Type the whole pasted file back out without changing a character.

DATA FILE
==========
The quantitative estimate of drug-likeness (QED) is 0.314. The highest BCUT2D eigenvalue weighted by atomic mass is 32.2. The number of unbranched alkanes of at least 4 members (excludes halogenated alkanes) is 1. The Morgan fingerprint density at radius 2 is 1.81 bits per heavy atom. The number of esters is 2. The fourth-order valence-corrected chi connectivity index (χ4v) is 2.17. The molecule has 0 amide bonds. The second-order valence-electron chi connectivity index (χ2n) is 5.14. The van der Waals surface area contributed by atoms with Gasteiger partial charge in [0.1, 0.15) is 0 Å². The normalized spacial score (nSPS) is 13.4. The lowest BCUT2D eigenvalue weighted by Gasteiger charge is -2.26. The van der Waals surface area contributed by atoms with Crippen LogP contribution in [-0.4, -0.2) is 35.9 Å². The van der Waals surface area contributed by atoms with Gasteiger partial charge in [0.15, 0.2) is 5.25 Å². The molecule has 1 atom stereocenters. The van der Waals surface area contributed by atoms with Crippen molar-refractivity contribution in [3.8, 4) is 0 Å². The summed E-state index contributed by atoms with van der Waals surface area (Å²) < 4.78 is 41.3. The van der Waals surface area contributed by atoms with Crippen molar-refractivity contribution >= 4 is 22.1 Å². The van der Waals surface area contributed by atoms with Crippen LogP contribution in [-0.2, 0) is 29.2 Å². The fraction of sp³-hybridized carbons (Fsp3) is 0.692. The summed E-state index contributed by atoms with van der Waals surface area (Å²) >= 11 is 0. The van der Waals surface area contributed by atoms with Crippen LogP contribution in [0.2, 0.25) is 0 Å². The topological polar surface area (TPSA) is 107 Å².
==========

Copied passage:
The quantitative estimate of drug-likeness (QED) is 0.314. The highest BCUT2D eigenvalue weighted by atomic mass is 32.2. The number of unbranched alkanes of at least 4 members (excludes halogenated alkanes) is 1. The Morgan fingerprint density at radius 2 is 1.81 bits per heavy atom. The number of esters is 2. The fourth-order valence-corrected chi connectivity index (χ4v) is 2.17. The molecule has 0 amide bonds. The second-order valence-electron chi connectivity index (χ2n) is 5.14. The van der Waals surface area contributed by atoms with Gasteiger partial charge in [0.1, 0.15) is 0 Å². The normalized spacial score (nSPS) is 13.4. The lowest BCUT2D eigenvalue weighted by Gasteiger charge is -2.26. The van der Waals surface area contributed by atoms with Crippen LogP contribution in [-0.4, -0.2) is 35.9 Å². The van der Waals surface area contributed by atoms with Gasteiger partial charge in [0.15, 0.2) is 5.25 Å². The molecule has 1 atom stereocenters. The van der Waals surface area contributed by atoms with Crippen molar-refractivity contribution in [3.8, 4) is 0 Å². The summed E-state index contributed by atoms with van der Waals surface area (Å²) < 4.78 is 41.3. The van der Waals surface area contributed by atoms with Crippen molar-refractivity contribution >= 4 is 22.1 Å². The van der Waals surface area contributed by atoms with Crippen LogP contribution in [-0.2, 0) is 29.2 Å². The fraction of sp³-hybridized carbons (Fsp3) is 0.692. The summed E-state index contributed by atoms with van der Waals surface area (Å²) >= 11 is 0. The van der Waals surface area contributed by atoms with Crippen LogP contribution in [0.2, 0.25) is 0 Å². The topological polar surface area (TPSA) is 107 Å².